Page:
To further characterize the mode of action of podofilox and colchicine, we performed time-of-addition studies to define which step of CMV infection is affected by these inhibitors and how this compares to MRC5 cells infected with the AD169IE2-YFP reporter virus (MOI 3) were treated with podofilox, colchicine, or nocodazole at concentrations capable of inhibiting CMV infection by >50% from 1 h prior (−1) to 2 h post infection (h p.i.) (Figure 2). These values are well below the CC50 values previously determined [23]. The analysis of AD169IE2-YFP-infected cells using an Acumen eX3 cytometer for a robust fluorescent signal in the nucleus ~18 h p.i. [27] found that podofilox, colchicine and nocodazole treatment significantly reduced virus infection (10%–20% and ~50% relative infection, respectively) when added, prior to (−1 and −0.5 h p.i.) and 0 h p.i. (Figure 2). Interestingly, podofilox treatment was most effective as a pretreatment because the addition of podofilox 0.25 h p.i. reduced its efficacy by over 4-fold (from 9% to 39% relative infection) and had limited efficacy when added at 1 h p.i. (86% relative infection) (Figure 2A). In contrast, colchicine and nocodazole treatment maintained full efficacy as an antiviral when added up to 1 h p.i. (27% and 67% relative infection, respectively) only showing a decrease in efficacy when added 2 h p.i. (Figure 2B,C). Interestingly, colchicine still partially inhibited CMV infection (44% infection relative to DMSO) at 2 h p.i., while nocodazole treatment was completely ineffective at the same time point post-infection. Collectively, podofilox targets a different step during the initial phase of infection than colchicine or nocodazole. Remarkably, podofilox was effective during the earliest time points of virus infection that includes the binding, pre-penetration, and post-penetration steps of virus entry. Thus, the mode of action of podofilox will be pursued because its mechanism of action is unique compared to the other microtubule inhibitors.

3.2. Podofiox Inhibits a Post-Binding CMV Entry Step

To determine which step of virus entry was inhibited by podofilox, we performed a series of experiments that would assay either virus attachment to the cellular surface or penetration of the virus across the cellular membrane and into the cytoplasmic space. First, we quantified viral genomes from virions that have attached to the cellular surface (Figure 3A). MRC5 cells pretreated with DMSO, podofilox, colchicine, or nocodazole at concentrations that effectively limit infection and incubated for one hour at 37 °C then infected with AD169WT (MOI 3) on ice for 2 h to prevent viral penetration. Cells were harvested using a cell scraper so that the bound virus would be measured by qPCR analysis. The % bound virus was determined using relative number of virus genome from DMSO-treated cells as 100% (Figure 3A). None of the treatments resulted in a substantial reduction in CMV DNA suggesting that none of the compounds were able to inhibit the binding of CMV to MRC5 cells.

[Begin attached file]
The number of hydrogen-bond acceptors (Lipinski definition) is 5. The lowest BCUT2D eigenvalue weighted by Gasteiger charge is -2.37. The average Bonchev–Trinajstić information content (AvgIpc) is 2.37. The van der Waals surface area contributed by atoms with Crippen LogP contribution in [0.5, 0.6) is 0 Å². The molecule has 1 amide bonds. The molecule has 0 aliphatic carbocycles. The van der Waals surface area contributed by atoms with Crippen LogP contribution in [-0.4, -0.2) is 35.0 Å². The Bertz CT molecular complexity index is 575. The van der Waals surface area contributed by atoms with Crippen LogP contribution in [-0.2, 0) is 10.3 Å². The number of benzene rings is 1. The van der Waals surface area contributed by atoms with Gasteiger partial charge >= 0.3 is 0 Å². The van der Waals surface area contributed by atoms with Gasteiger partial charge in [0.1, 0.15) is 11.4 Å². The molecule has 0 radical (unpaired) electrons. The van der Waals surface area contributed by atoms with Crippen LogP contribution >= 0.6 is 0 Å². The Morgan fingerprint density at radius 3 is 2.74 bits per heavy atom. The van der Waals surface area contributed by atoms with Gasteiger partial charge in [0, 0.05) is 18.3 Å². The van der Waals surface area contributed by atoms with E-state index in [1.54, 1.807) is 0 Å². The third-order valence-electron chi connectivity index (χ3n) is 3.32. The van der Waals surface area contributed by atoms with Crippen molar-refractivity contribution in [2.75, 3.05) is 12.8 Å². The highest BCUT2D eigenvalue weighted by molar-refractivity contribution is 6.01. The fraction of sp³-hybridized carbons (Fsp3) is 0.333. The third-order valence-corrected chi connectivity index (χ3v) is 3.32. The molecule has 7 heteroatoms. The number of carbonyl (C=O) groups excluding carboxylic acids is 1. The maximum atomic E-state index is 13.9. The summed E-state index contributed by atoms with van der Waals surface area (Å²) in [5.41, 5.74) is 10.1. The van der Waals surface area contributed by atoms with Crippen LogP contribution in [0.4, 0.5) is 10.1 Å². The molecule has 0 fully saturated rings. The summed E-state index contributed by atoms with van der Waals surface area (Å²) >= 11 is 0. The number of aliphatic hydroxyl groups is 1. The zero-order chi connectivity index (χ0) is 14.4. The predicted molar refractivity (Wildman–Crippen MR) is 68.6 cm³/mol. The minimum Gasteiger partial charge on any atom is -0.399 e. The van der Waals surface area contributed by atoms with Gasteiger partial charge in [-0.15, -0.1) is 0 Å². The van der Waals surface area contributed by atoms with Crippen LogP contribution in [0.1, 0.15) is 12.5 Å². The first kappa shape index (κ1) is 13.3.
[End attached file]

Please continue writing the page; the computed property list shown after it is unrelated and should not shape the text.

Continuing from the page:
Next, an entry assay quantified intracellular viral genomes from virions that penetrated the cellular membrane in the presence of drug treatment. MRC5 cells were pre-treated with the indicated drugs for one hour at 37 °C then infected with AD169WT (MOI 3) for 2 h at 37 °C (Figure 3B). Cells were harvested by trypsinization so that any bound, un-entered virus would be removed prior to qPCR analysis. The relative amount of viral genomes was referred to as % internalized virus and determined using DMSO-treated cells as 100% (Figure 3B). As a control, cells were infected with virus pretreated with JL122. The fusion inhibitor JL122 is a light activated compound that oxidizes unsaturated phospholipids within the highly curved virus membrane, preventing viral membrane fusion with the host cell [27,28,39,40]. Strikingly, podofilox significantly reduced the amount of viral DNA from cells treated at 37 °C by 24% (p < 0.01) (Figure 3B). As expected, JL122-treatment significantly reduced the DNA viral load by 55% (Figure 3A) due to its function as a viral fusion inhibitor. On the other hand, colchicine and nocodazole did not affect viral entry into cells, consistent with a previous finding that nocodazole does not prevent CMV entry [23]. Together, the results support the model that podofilox targets a step during viral penetration into the cell.